7. Years ago, Colorado discovered that 12 of their 15 fish hatcheries were infected with Whirling Disease. Colorado depends on stocking to keep their trout fisheries functional and fishing license sale revenues high. Guess what they did? Instead of destroying the trout they decided to stock them in the fisheries that already had WD DESPITE evidence that this would increase the load of WD in the watershed and spread the disease to the trout that were still uninfected. ""Parasite dose strongly determines the severity of whirling disease, which generally increases with the number of triactinomyxons the fish encounters (Hoffman 1974; O’Grodnick 1979; Markiw 1991, 1992a, 1992b; Hedrick et al. 1999a; Thompson et al. 1999; Densmore et al. 2001; Ryce et al. 2001; Ryce et al. 2004; Ryce et al. 2005)." Subsequent to Colorado's stocking, researchers found that WD infection in the downstream brown trout population had increased. The solution for Virginia, besides closing and sterilizing the hatcheries, is the importation of DeSmet rainbow trout from Montana which are immune to WD. This resistant strain was found by Montana Fisheries biologist Dick Vincent, who is responsible for turning the Madison River from a stocked fishery to a healthy self sustaining trout fishery. http://missoulian.com/lifestyles/recreation/rainbow-rebound---in-madison-river-new-trout-species/article_a5585588-acbc-5528-a2f0-f24caea09f59.html "It's truly remarkable," said Vincent. "A decade ago, whirling disease had wiped out 90 percent of the Madison's rainbow trout. Today, we have a population that's highly resistant and bouncing back quite nicely." Vincent is recently retired from his longtime post of whirling disease coordinator at the Montana Department of Fish, Wildlife and Parks. Never in his wildest dreams did he imagine that before he stepped down he'd see Madison River rainbow populations at 70 percent of their historic numbers.... Vincent was an FWP biologist back in 1991 when he first noticed that the Madison's young rainbow trout seemed to be dying off. He scratched his head a bit, nursed some quiet suspicions, kept careful track of the numbers. But years passed, and it wasn't until 1994 when he finally put a name to the problem - whirling disease. That's what they called it down in Colorado, where rainbows and other salmonid fish were circling the evolutionary drain.... Rainbow trout are not native to Montana. They came from California, a century ago and more, sloshing along the rails in water-filled milk jugs. At the time, a rainbow was a rainbow was a rainbow, despite the fact that distinct sub-species came from distinct watersheds. One of those coastal watersheds - no one now knows which one - provided the rainbow trout that arrived at Wyoming's DeSmet Reservoir, out near Sheridan, back in the early 1890s. Eventually Wyoming's fishery biologists killed off the DeSmet strain, in favor of a rainbow easier to catch, but not before Dick Vincent got his hands on a few. In 1977, Vincent trucked a load of Wyoming's DeSmet rainbows into Montana's Willow Creek Reservoir, near the tiny town of Harrison. That was long before the disease, and Vincent just wanted some good sport fish for the lake. But the whirling disease parasite eventually arrived at the reservoir, too, "and it did wreak a bit of havoc, but not nearly as much as we expected." That's because 30 percent of those wild DeSmet rainbows tested naturally resistant to the parasite. Everywhere else - including the Madison - only 1 percent of fish showed any resistance; which is why, in some Colorado rivers, some 98 percent of rainbows have been wiped out by whirling disease. Today - what with the California roots lost to history and the Wyoming fish killed off - Montana remains the last known home of DeSmet rainbows. They persist only in Willow Creek Reservoir, and in a single high-mountain wilderness lake - and in both places they have proved highly resistant to whirling disease, killing the parasite before it burrows through the skin. And although he has no definite proof as yet, Vincent is convinced their genetic heritage survives in one other river - the Madison. Perhaps, he said, they arrived by way of Hebgen or Ennis lakes, where a few Harrison fish were later stocked. "Personally," he said, "I'm pretty sure some of those DeSmet fish escaped from Harrison and ended up in the Madison. Then evolution went to work, and selected out the ones that can handle the disease." At Willow Creek Reservoir, where a solid DeSmet population initially proved 30 percent resistant, many rainbows died. But those that survived passed their resistance on to their offspring, and now some 98 percent have resistance. Down in the Madison, where only a few escaped DeSmet fish are thought to have lived among other rainbows, just 1 percent of the fishery showed initial resistance. The fishery collapsed, with whirling disease claiming all but 10 percent of the river's rainbows. But again, with the presumed help of a few DeSmet genes, the survivors passed on their good fortune and now 95 percent test resistant. "They're very well recovered from the darkest depths of the whirling disease," Vincent said. "The Madison is a surprising success story." It is, he said, the only Western river known to have recovered on its own. Vincent has tried to track the genetic history of those DeSmet rainbows, hoping to unlock the clues of disease resistance, but historic records are incomplete at best. He's not sure where in California they came from, for instance, or even if they survive there today. "It's a real puzzle, actually." He's also not sure how the DeSmet rainbows will fare in the long run, as they obviously are not evolved for the particulars of the Madison. How will they deal with seasonal water level changes, for instance, or warm water flows? "That's one area we'll need to look at," he said. "Just who are these new Madison River rainbows? Because genetically, they sure aren't the same fish that were there 20 years ago. There's been a genetic bottleneck. Will evolution iron things out? I guess only time will tell." That's why he's still advising caution, before biologists rush out to stock Montana streams with Harrison's DeSmet fish. Down in Colorado, and in Utah, where whirling disease has hit so hard, they've already started introducing Harrison's fish in hopes of also introducing parasite resistance. In Montana, however, "it's not that bad, yet," Vincent said. "We know we have the stock, and we know it's not going anywhere, so let's not be hasty. Let's do some basic research before we go moving fish around willy-nilly." After all, he said, it was moving species around that got us into this mess in the first place. "The Madison is coming back," Vincent said. "Let's see how that turns out over time, before we take any drastic steps."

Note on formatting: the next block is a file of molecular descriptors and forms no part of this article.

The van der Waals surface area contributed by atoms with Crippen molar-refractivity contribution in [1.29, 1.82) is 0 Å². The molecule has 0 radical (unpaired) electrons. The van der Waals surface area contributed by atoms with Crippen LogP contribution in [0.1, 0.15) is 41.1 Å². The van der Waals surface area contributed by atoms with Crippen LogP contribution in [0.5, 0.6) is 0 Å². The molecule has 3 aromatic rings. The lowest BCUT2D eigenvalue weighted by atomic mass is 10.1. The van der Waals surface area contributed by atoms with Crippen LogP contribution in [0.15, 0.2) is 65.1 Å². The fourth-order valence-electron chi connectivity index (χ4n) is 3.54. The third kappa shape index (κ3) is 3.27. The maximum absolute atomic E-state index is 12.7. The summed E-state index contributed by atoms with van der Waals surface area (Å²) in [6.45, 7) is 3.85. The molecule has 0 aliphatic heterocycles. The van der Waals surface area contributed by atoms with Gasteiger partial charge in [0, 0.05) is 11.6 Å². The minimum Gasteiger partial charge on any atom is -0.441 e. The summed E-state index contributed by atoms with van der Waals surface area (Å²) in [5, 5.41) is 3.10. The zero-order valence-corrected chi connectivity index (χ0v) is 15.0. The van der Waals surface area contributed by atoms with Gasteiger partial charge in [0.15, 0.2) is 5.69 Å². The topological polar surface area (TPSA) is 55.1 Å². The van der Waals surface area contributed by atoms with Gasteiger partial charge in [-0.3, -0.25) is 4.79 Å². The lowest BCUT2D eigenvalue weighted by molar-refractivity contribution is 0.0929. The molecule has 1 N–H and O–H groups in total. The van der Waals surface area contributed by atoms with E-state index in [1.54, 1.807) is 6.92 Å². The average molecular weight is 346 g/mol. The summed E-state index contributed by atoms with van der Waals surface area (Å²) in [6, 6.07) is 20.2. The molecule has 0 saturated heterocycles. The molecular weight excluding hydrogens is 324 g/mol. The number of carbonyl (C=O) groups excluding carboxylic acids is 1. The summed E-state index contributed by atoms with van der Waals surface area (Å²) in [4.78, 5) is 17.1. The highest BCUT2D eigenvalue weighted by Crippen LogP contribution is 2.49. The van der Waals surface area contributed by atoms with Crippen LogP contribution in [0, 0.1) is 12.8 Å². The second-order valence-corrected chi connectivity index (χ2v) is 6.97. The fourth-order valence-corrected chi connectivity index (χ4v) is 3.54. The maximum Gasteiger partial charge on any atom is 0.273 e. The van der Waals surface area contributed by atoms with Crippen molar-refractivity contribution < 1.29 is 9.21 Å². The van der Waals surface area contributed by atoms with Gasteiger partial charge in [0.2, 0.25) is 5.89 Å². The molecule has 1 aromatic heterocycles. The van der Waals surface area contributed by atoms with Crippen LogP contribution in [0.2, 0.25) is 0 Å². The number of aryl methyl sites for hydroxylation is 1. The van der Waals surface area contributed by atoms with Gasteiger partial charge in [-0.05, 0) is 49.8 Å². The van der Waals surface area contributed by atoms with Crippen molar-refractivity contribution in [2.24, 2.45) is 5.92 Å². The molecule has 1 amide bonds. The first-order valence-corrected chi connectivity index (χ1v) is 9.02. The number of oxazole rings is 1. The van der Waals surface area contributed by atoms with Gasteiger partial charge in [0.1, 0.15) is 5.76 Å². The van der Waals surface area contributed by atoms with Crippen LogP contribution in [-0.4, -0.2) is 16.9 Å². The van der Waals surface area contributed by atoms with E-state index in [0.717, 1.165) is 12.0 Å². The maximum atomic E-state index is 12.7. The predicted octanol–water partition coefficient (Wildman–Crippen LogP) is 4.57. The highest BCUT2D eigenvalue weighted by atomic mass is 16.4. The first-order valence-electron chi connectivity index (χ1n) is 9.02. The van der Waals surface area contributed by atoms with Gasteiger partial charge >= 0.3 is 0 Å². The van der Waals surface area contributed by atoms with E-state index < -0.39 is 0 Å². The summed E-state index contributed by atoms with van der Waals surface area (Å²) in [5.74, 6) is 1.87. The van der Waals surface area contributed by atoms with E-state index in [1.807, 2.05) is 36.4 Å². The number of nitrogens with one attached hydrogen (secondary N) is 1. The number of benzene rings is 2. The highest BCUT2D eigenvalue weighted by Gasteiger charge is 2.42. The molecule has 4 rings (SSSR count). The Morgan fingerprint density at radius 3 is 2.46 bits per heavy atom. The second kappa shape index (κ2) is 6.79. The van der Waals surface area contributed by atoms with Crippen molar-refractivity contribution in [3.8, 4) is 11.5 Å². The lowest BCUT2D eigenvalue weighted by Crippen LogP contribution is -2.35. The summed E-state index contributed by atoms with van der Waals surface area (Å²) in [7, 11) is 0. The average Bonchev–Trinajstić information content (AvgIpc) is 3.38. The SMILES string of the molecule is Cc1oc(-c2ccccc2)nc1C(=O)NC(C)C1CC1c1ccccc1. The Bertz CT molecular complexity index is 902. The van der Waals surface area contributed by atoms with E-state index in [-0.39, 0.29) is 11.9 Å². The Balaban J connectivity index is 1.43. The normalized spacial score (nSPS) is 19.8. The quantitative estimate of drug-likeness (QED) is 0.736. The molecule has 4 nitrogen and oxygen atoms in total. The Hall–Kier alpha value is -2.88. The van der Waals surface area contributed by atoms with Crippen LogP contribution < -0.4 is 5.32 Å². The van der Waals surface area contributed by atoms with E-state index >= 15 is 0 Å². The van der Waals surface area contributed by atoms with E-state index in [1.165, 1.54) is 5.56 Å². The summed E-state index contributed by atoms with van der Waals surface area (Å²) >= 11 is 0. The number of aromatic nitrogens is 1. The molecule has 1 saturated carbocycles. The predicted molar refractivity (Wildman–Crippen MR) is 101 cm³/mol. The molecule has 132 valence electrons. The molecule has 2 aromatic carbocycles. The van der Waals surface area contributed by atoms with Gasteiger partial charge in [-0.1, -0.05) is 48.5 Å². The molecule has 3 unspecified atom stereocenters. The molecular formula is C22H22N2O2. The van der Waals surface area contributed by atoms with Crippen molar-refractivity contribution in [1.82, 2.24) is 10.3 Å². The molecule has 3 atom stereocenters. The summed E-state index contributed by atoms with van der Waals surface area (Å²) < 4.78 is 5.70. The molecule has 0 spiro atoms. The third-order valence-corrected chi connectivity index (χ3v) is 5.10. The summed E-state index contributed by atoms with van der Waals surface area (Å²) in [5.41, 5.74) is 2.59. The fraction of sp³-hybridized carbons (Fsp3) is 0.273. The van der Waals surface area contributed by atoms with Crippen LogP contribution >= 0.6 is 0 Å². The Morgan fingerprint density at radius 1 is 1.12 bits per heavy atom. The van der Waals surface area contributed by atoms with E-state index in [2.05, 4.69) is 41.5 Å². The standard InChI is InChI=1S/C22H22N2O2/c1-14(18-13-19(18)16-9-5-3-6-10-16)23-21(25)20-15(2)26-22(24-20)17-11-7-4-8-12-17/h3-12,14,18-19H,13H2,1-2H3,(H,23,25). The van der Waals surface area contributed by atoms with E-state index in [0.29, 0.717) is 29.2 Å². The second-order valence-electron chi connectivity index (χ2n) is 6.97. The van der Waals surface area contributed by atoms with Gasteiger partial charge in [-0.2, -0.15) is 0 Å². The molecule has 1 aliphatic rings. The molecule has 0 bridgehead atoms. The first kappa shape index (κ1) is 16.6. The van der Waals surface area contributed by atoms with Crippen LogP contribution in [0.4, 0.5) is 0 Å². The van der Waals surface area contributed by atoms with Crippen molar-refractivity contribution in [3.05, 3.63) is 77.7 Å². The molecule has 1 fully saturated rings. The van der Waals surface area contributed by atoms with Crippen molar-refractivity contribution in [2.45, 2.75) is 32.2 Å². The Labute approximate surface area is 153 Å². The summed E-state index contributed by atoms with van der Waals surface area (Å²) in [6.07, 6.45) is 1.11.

8. Yellowstone Angler Tippet Shootout shows that knot strength depends on the tippet material used and the X size of the tippet material used when different materials are compared. Some knots are are weaker or stronger than other knots depending on the tippet material and X size. The Davy is one of the weaker knots in this test. https://www.yellowstoneangler.com/gear-review/tippet-shootout/ Here's what they say about the Davy knot: "The Davy knot was developed for one purpose – speed. In fly fishing competitions, lost time means lost fish, and often lost competition. Once you practice this knot it can literally be tied in a few seconds. Once your muscle memory is trained, you can even tie the knot without looking at it, allowing you to watch for rise forms. It also uses up very little material. Like the Orvis knot, when you pull this tight there is less friction. The only problem we found with the Davy knot was its knot strength. Reportedly, it is supposed to test nearly 100% break strength. Our data revealed it breaking strengths to be reduced by as much as 40-50 percent. For example, Rio Fluoroflex 2X has a straight pull break strength of 11.19 pounds. After averaging 6 Davy Knot breaks (or slips), breaking strength was reduced to 5.32, which is roughly 52 percent weaker. Bottom line: This knot is super fast and wastes very little material, however it tested weaker than a wind knot. Unless you are in a competition where time is of the essence, (or fishing to 8 inch trout) it only makes sense to pick a stronger fly knot "
  9. The listing is an example of the "greater fool theory" in action. https://en.wikipedia.org/wiki/Greater_fool_theory#: https://www.investopedia.com/terms/g/greaterfooltheory.asp
  10. You can buy 3 new Renzetti Master Vises at that price.
  11. ^^^^ What he said. I also assume that the repair person has to drive his service truck to your home to do the job. If that is true, I think $75 is quite reasonable. If you have to take the appliance to his shop and leave it there, then it is expensive. So which is it?
  12. Software developers definition of a "bug".... It's not a bug, it's a "feature."
  13. https://www.flytyingforum.com/index.php?/topic/88001-caengineering-vise/page/2/